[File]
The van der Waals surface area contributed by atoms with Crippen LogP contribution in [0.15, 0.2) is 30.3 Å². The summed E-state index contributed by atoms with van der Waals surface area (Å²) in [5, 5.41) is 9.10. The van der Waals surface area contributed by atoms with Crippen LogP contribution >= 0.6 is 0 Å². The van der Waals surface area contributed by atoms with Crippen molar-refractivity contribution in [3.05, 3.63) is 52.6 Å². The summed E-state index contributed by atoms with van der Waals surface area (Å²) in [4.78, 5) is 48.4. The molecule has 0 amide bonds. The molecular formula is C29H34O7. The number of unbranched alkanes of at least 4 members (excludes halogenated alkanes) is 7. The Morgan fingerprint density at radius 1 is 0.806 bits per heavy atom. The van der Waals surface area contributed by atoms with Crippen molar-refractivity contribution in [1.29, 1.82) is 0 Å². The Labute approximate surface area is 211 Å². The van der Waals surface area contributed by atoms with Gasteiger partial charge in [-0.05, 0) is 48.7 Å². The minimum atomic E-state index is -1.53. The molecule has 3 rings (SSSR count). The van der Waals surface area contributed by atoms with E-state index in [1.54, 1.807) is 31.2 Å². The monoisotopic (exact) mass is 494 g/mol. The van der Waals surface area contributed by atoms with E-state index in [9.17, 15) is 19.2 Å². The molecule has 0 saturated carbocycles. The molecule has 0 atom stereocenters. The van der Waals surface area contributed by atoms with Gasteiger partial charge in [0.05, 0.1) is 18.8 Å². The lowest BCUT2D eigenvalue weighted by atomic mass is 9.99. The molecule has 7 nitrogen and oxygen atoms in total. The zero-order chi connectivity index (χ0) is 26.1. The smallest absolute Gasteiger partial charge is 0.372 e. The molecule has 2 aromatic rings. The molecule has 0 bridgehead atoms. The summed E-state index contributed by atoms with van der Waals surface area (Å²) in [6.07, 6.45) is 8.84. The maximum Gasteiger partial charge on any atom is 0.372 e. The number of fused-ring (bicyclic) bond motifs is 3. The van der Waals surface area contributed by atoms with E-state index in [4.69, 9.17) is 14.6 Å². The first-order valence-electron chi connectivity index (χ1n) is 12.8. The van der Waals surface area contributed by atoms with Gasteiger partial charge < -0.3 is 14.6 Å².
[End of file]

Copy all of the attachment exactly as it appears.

The van der Waals surface area contributed by atoms with Crippen LogP contribution in [0.15, 0.2) is 30.3 Å². The summed E-state index contributed by atoms with van der Waals surface area (Å²) in [5, 5.41) is 9.10. The van der Waals surface area contributed by atoms with Crippen LogP contribution >= 0.6 is 0 Å². The van der Waals surface area contributed by atoms with Crippen molar-refractivity contribution in [3.05, 3.63) is 52.6 Å². The summed E-state index contributed by atoms with van der Waals surface area (Å²) in [4.78, 5) is 48.4. The molecule has 0 amide bonds. The molecular formula is C29H34O7. The number of unbranched alkanes of at least 4 members (excludes halogenated alkanes) is 7. The Morgan fingerprint density at radius 1 is 0.806 bits per heavy atom. The van der Waals surface area contributed by atoms with Crippen molar-refractivity contribution in [1.29, 1.82) is 0 Å². The Labute approximate surface area is 211 Å². The van der Waals surface area contributed by atoms with Gasteiger partial charge in [-0.05, 0) is 48.7 Å². The minimum atomic E-state index is -1.53. The molecule has 3 rings (SSSR count). The van der Waals surface area contributed by atoms with E-state index in [1.54, 1.807) is 31.2 Å². The monoisotopic (exact) mass is 494 g/mol. The van der Waals surface area contributed by atoms with E-state index in [9.17, 15) is 19.2 Å². The molecule has 0 saturated carbocycles. The molecule has 0 atom stereocenters. The van der Waals surface area contributed by atoms with Gasteiger partial charge in [0.05, 0.1) is 18.8 Å². The lowest BCUT2D eigenvalue weighted by atomic mass is 9.99. The molecule has 7 nitrogen and oxygen atoms in total. The zero-order chi connectivity index (χ0) is 26.1. The smallest absolute Gasteiger partial charge is 0.372 e. The molecule has 2 aromatic rings. The molecule has 0 bridgehead atoms. The summed E-state index contributed by atoms with van der Waals surface area (Å²) in [6.07, 6.45) is 8.84. The maximum Gasteiger partial charge on any atom is 0.372 e. The number of fused-ring (bicyclic) bond motifs is 3. The van der Waals surface area contributed by atoms with E-state index in [4.69, 9.17) is 14.6 Å². The first-order valence-electron chi connectivity index (χ1n) is 12.8. The van der Waals surface area contributed by atoms with Gasteiger partial charge < -0.3 is 14.6 Å².